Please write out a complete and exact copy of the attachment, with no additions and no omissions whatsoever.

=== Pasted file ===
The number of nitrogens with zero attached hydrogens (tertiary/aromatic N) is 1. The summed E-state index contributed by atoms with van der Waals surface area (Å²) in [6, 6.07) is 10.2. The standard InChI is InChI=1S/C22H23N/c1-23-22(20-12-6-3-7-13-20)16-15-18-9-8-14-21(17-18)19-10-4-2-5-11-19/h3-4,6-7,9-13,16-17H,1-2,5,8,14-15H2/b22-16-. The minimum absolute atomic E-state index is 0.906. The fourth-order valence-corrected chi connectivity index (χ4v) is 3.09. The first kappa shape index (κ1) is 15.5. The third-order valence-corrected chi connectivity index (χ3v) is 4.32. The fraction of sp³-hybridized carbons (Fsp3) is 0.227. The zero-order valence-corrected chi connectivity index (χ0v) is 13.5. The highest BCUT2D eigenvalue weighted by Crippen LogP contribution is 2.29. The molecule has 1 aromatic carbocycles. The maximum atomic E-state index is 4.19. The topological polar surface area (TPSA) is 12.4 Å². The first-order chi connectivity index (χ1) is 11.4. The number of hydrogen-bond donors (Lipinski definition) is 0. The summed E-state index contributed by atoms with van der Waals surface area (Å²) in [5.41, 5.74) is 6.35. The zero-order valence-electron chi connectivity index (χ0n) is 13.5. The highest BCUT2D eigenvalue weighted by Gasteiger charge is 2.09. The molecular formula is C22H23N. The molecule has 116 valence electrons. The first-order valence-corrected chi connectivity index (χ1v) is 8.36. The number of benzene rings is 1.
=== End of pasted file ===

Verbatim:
The number of nitrogens with zero attached hydrogens (tertiary/aromatic N) is 1. The summed E-state index contributed by atoms with van der Waals surface area (Å²) in [6, 6.07) is 10.2. The standard InChI is InChI=1S/C22H23N/c1-23-22(20-12-6-3-7-13-20)16-15-18-9-8-14-21(17-18)19-10-4-2-5-11-19/h3-4,6-7,9-13,16-17H,1-2,5,8,14-15H2/b22-16-. The minimum absolute atomic E-state index is 0.906. The fourth-order valence-corrected chi connectivity index (χ4v) is 3.09. The first kappa shape index (κ1) is 15.5. The third-order valence-corrected chi connectivity index (χ3v) is 4.32. The fraction of sp³-hybridized carbons (Fsp3) is 0.227. The zero-order valence-corrected chi connectivity index (χ0v) is 13.5. The highest BCUT2D eigenvalue weighted by Crippen LogP contribution is 2.29. The molecule has 1 aromatic carbocycles. The maximum atomic E-state index is 4.19. The topological polar surface area (TPSA) is 12.4 Å². The first-order chi connectivity index (χ1) is 11.4. The number of hydrogen-bond donors (Lipinski definition) is 0. The summed E-state index contributed by atoms with van der Waals surface area (Å²) in [5.41, 5.74) is 6.35. The zero-order valence-electron chi connectivity index (χ0n) is 13.5. The highest BCUT2D eigenvalue weighted by Gasteiger charge is 2.09. The molecular formula is C22H23N. The molecule has 116 valence electrons. The first-order valence-corrected chi connectivity index (χ1v) is 8.36. The number of benzene rings is 1.